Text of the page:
3. The process of claim 1 wherein said metal is zirconium.

4. The process of claim 1 wherein said metal is titanium.

5. The process of claim 1 wherein said metal is hafnium.

6. The process of claim 1 wherein said metal is thorium.

7. A process of separating plutonium values from fission product values contained in a mixture in an aqueous solution, comprising providing an aqueous salt solution containing salt of metal selected from the group consisting of zirconium, titanium, hafnium, thorium and mixtures thereof; adding an aqueous solution of a silicate and phosphoric acid anions to said solution, the molar ratio of phosphoric acid anionszmetal ionszsilicate ions ranging from 40:31:51 to 40:31:10,000; acidifying said salt solution whereby a precipitate forms; separating said precipitate from the solution; washing and drying said precipitate; acidifying the plutoniumand fission productscontaining solution to make it from 1 to 3 M in an acid selected from the group consisting of nitric acid and hydrochloric acid and from 0.02 to 0.04 M in phosphoric acid; passing said acidified solution over the precipitate whereby said plutonium values and fission product values are adsorbed by said precipitate; and separating the precipitate from the aqueous solution.

8. A process of separating plutonium values from fission product values contained in a mixture in an aqueous solution, comprising providing an aqueous salt solution containing salt of metal selected from the group consisting of zirconium, titanium, hafnium, thorium and mixtures thereof; adding an aqueous solution of a silicate and phosphoric acid anions to said solution, the molar ratio of phosphoric acid anionszmetal ionszsilicate ions ranging from 40:31:51 to 40:31:10,000; acidifying said salt solution whereby a precipitate forms; separating said precipitate from the solution; washing and drying said precipitate; acidifying the plutoniumand fission products-containing solution to make it from 1 to 3 M in an acid selected from the group consisting of nitric acid and hydrochloric acid and from 0.02 to 0.04 M in phosphoric acid; passing said acidified solution over the precipitate whereby said plutonium values and fission product values are adsorbed by said precipitate; separating the plutoniumand fission product values-containing precipitate from the aqueous solution; contacting the separated plutoniumand fission product values-containing precipitate with a mixture of nitric acid and phosphoric acid in respective concentrations of from 1 to 3 M and from 0.1 to 0.4 M whereby the fission products are eluted from the precipitate; and then contacting the precipitate with nitric acid of a concentration of approximately 7 M whereby the plutonium values are eluted.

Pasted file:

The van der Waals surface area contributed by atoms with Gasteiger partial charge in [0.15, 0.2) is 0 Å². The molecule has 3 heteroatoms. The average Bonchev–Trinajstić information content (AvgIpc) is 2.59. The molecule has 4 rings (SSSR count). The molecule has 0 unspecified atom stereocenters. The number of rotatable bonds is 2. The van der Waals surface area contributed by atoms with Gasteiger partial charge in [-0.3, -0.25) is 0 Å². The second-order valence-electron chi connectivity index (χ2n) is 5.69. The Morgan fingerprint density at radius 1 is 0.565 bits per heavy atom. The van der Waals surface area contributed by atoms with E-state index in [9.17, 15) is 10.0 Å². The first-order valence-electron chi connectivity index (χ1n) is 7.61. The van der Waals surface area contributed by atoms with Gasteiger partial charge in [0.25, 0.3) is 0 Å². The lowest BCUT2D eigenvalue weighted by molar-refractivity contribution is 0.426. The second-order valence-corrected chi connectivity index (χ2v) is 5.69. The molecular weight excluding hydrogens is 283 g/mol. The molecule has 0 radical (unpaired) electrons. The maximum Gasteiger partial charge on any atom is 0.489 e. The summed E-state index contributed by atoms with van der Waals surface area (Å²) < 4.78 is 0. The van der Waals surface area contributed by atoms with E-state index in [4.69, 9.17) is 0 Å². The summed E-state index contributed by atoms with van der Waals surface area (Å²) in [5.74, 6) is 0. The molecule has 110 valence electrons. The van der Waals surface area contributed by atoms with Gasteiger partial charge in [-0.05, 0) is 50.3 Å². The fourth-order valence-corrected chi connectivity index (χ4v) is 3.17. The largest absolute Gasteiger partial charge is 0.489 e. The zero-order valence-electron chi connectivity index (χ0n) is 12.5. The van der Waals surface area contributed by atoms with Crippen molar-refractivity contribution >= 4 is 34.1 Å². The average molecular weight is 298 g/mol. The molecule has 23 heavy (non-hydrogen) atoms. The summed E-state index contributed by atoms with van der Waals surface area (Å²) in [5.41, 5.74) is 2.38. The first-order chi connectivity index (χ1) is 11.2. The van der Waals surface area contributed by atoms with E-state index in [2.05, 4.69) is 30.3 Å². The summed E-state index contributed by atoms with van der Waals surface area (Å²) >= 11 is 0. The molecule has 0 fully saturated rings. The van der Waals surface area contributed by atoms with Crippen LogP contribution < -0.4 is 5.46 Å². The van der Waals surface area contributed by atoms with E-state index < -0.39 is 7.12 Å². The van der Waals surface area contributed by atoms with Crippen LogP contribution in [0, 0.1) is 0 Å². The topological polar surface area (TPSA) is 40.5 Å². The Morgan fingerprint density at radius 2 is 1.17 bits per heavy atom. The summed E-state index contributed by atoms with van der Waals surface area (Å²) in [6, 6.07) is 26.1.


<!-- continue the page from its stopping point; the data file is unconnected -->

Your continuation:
Tiger Feb. 2, 1937 2,204,072 Dean June 11, 1940 2,384,563 Roseman et a1 Sept. 11, 1945 OTHER REFERENCES Meister: Chemicker Zeitung, vol. 29, pp. 723-725 (1905).

Patent Citations
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Referenced by
Citing PatentFiling datePublication dateApplicantTitle
US2990243 *Aug 10, 1945Jun 27, 1961Beaton Roy HAdsorption of plutonium and/or fission products from aqueous solution
US2991148 *Jan 27, 1956Jul 4, 1961Atomic Energy Of Canada LtdDecontamination of acidic plutonium containing solutions
US3322563 *Aug 30, 1963May 30, 1967Moore Raymond HProcess of preparing an adsorbent
US4524143 *Jan 3, 1983Jun 18, 1985Texaco Inc.Catalyst for preparation of linear polyethylenepolyamines
US4555582 *Nov 23, 1984Nov 26, 1985Texaco Inc.From monoethanolamine and ethylene diaming
Classifications
U.S. Classification423/6, 423/18, 502/214, 252/193
International ClassificationC01G56/00
Cooperative ClassificationC01G56/002
European ClassificationC01G56/00B2